The source said that a feasibility study report funded by the British government was released, which listed the steps that the UK must take to restart the production of rare earth permanent magnets. 

In the 1990s, when British manufacturers found that they could not compete with Chinese enterprises, magnet production disappeared in Britain. However, with the huge growth of demand, the British government was eager to obtain sufficient magnet supply. 

Last month, the UK government formulated a plan to achieve its "net-zero strategy" for carbon emissions, including spending £ 850 million ($1. 15 billion) to support the production activities of electric vehicles (EVS) and their supply chain. 

A magnet factory will be created to help the UK achieve its goal of banning the sale of new gasoline and diesel vehicles in 2030 and achieving "net zero-emission" of greenhouse gases by 2050. Sources who have read the forthcoming report say that the study outlines how to build such a plant by 2024 and eventually produce enough super magnet materials to supply the production of 1 million electric vehicles per year.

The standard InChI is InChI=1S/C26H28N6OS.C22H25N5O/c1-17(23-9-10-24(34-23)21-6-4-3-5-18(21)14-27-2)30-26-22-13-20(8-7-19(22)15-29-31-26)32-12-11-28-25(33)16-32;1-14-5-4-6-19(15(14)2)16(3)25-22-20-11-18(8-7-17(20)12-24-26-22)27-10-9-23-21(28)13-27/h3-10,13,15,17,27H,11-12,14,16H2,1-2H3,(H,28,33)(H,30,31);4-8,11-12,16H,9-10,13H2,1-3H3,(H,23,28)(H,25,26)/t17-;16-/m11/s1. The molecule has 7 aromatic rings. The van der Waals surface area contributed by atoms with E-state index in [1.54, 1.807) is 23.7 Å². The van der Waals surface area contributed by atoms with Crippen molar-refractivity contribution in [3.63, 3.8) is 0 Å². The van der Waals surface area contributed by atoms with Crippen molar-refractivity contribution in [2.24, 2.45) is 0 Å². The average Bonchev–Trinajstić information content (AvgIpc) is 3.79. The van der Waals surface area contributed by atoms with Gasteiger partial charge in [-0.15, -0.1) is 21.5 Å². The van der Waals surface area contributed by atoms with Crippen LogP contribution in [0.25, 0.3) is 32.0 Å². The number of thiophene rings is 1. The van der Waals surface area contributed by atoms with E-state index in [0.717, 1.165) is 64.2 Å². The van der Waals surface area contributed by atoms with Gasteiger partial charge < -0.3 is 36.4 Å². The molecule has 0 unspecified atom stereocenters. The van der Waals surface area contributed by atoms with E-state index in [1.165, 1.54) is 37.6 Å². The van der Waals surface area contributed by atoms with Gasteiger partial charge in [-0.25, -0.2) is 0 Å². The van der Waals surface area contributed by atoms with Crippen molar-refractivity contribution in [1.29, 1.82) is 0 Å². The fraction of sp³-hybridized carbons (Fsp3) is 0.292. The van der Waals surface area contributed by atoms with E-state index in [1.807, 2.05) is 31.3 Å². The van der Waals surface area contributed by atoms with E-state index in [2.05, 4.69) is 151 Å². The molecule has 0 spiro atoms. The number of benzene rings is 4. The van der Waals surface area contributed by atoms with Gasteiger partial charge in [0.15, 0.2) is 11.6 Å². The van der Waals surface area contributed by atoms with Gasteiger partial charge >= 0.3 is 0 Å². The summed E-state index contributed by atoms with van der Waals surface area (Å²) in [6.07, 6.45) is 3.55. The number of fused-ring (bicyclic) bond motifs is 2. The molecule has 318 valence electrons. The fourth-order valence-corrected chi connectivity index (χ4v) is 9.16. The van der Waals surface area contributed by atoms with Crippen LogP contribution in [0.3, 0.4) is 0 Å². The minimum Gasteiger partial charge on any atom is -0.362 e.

It is reported that 90% of electric vehicle motors need to use rare earth magnets made of neodymium, a rare earth element because they are widely regarded as the most effective way of power supply. Compared with electric vehicles using ordinary magnets, electric vehicles using these rare earth magnets consume less power, so they can drive longer when charged. 

According to the European Union, by 2050, automobile manufacturers competing to increase the production capacity of electric vehicles and countries turning to wind energy will increase the demand for permanent magnets in Europe tenfold.